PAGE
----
10 Reasons “The Wizard of Oz” is Actually a Cult Film

6. Intertextuality: Cult Connections

This can be understood as a connection to other films and a specific era. The Wizard of Oz is by no means lacking in its connection to other films, many of these could be regarded as a cross-pollination of cult status.

The film’s relation to Paramount’s Alice has already been well established in this list, one final plus factor to this is that the iconic W.C Field’s who played Humpty Dumpty was very nearly the replacement for the Tin Man when the original, Buddy Ebsen, stepped down from the role citing illness caused by the make-up (Fields’ agent apparently demanded too much money).

It is no secret that Oz was shooting almost back-to-back with Gone with the Wind, sharing not one director but two – Victor Fleming replacing George Cukor on both productions. MGM’s Oz also shares its family tree with the previously mentioned ‘look-a-like’ The Blue Bird. In this instance it is almost as though Fox were trying to recreate an alternative production of The Wizard of Oz using its spare parts.

The film featured Shirley Temple in the lead, apparently an original choice for Dorothy (common rumour also puts Jean Harlow in the role, despite being dead before production began). Also cast as the main antagonist was Gale Sonderguard, the original Wicked Witch of the West, who left owing the role shifting from ‘sly and cunning’ to ‘old hag’.

The Wizard of Oz also interconnects with cult aristocracy in the form of Tod Browning’s circus based horror/thriller Freaks (1930). Browning’s film was banned by the time of the 1939 film’s release but features its lead, Harry Earles as a gruff-faced pipe smoking Munchkin member of the Lollipop Guild (in blue).

His ‘Doll family’ (as they called themselves) siblings, who likewise feature in Freaks, also have roles as munchkins. The connection to sequel’ Return to Oz, and its now cult status, in turn ‘fertilizers’ the cult credentials of the 1939 film, in part due to the cult kudos of Return’s then 11 year-old star Fairuza Baulk.

The issue of star status leads inevitably to The Wizard of Oz’s lead Judy Garland, the troubled screen icon who would die of an overdose at the age of 47.

Nothing appears to chime with the darker side of cult notoriety more than the tragedy of a star who died ‘too soon’, forever ‘destined’ to be immortalised in an iconic youthful role on film, granted Garland made films beyond the first flush of youth but, consider her appeal in relation to James Dean’s trio of films. Few things seem to signal cult status on screen greater than an intertextual connection with tragic realty.

Consider also the ‘cult-ified’ cross-film references throughout cinema, Star Wars (1977), does Obi-Wan appear to melt when Vader strikes him down, likewise a direct reference during Christopher Lloyd’s demise in 1988’s Who Framed Roger Rabbit and the colourful other-worldly mish-mash of characters within Ming’s court in ‘camp classic’ Flash Gordon (1980).

One final tick in this box is the information that the ‘where for art thou Romeo voice during ‘if I only had a heart’ was Adriana Coselotti who voiced Snow White in the 1938 Disney film – an intertexutal reference weaved in from the start. It should be noted here that Baum’s novel is predated by Lewis Carroll’s Alice’s Adventures on Wonderland (1865) – various film adaptations of each doubtless ‘cross-pollinating’ over the years.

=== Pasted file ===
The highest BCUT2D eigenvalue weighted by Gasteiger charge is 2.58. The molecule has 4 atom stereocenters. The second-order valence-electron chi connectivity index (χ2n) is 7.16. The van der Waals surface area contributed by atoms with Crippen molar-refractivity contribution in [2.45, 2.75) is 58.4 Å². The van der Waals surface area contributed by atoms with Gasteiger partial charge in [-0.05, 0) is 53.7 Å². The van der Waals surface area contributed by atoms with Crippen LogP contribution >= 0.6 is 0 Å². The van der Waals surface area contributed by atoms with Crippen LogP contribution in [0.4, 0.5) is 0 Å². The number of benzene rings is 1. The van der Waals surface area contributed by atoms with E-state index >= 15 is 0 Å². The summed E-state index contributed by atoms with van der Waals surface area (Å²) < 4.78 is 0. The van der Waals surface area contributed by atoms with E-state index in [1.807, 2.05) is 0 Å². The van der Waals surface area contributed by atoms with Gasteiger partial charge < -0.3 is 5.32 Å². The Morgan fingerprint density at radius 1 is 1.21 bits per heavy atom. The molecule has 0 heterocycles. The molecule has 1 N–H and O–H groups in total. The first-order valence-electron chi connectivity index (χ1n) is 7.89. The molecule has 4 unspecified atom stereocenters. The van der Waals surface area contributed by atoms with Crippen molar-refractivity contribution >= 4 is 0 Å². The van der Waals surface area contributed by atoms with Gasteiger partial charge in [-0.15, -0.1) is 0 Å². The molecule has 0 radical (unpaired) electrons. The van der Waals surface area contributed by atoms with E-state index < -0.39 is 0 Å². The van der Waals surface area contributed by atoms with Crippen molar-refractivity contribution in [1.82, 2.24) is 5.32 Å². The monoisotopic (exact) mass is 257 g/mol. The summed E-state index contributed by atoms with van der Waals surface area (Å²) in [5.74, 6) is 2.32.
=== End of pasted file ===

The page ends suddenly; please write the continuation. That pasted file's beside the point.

The Wizard of Oz transcends into popular culture gaining cult status with every ‘intertextual’ reference. Like a secret (cult) society, if the viewer misses the reference then they aren’t in the gang.


7. Nostalgia: Better Because It’s Not As Good As We Remember it?

A strong factor in The Wizard of Oz’s cult credentials, at the time of writing moving toward its 80th Anniversary, in those years there will have been a great many viewings by a great many people. Consider the many family, friends and group viewings over those years.

The cinematic releases, the VHS, DVD and Blu-ray (re)releases, the holiday screenings on television – each screening accumulating more and more memories, more individual references – all the time the nostalgia factor growing as memories of the film merge with those of family, friends and specific moments of time. It could be stated that the film becomes more about the associated memories and less about the actual content.

Also tying with the intertextiality factor, the film harks back to Cinema’s ‘Golden Age’, the Hollywood studio system and a time when actors were regarded as stars from another world. Running, chronological parallel, to other ‘greats’ such as Gone with the Wind, The Wizard of Oz also comes to symbolise and merge into perceptions particular era.

Nostalgia itself definable as a ‘wistful desire’ or ‘sentimental yearning’ for a bygone period of time, often regarded as recalling the past as being better than it was, Oz’s longevity can be understood as helping to crystallise its cult status by allowing itself to merge with individual memories to form ‘mass nostalgia’. It becomes as much of a ritual or rite of passage as and owing to its frequent holiday screenings both public and private at Easter and Christmas etc.


8. Urban Myth: The Hanging Munchkin

A popular bonus in the 21st Century days of cyberspace – urban myth soon develops into global conspiracy, adding that extra twist to what the viewer sees, or in this instance, thinks they might’ve seen on screen.

Apparently, at the close of the sequence where Dorothy and the Scarecrow have met with the Tin-Man – as the shot shows the three of them viewed from behind disappearing along the yellow brick road – towards the upper left of the screen there is a what appears to be a figure hanging from one of the trees.

The story goes that one of the actors playing a muchkin was rebuffed by a love interest, only to creep on to the set and hang himself in a fit of despair. In tandem with this are the persistent rumours of the muchkin performers’ throwing wild parties – some say drunken orgies.

The hanging munchkin story would have people believe that the cast and crew failed to notice this during both filming and editing, with rumours of it only starting after audiences thought they noticed something during cinema screenings, rumours which grew when the film first became available to the public on home video in 1980 and 1985.

Watching the scene back on the more recent DVD releases and on television, yes, there is an outline of something which could be a figure hanging seemingly upside down from a tree – but – a few moments later a wing extends and it turns out to be a bird, most likely a heron, slightly started as Dorothy and Co skip by.

However, the plot thickens, with sources claiming that the scene has now been ‘doctored’ and the heron added to all versions ever since the 1989 50th Anniversary re-release, a time when restorations and revisions were made including the Kansas sequences returning to their original sepia tint, having only been seen in black and white in any format since the film’s 1955 re-release.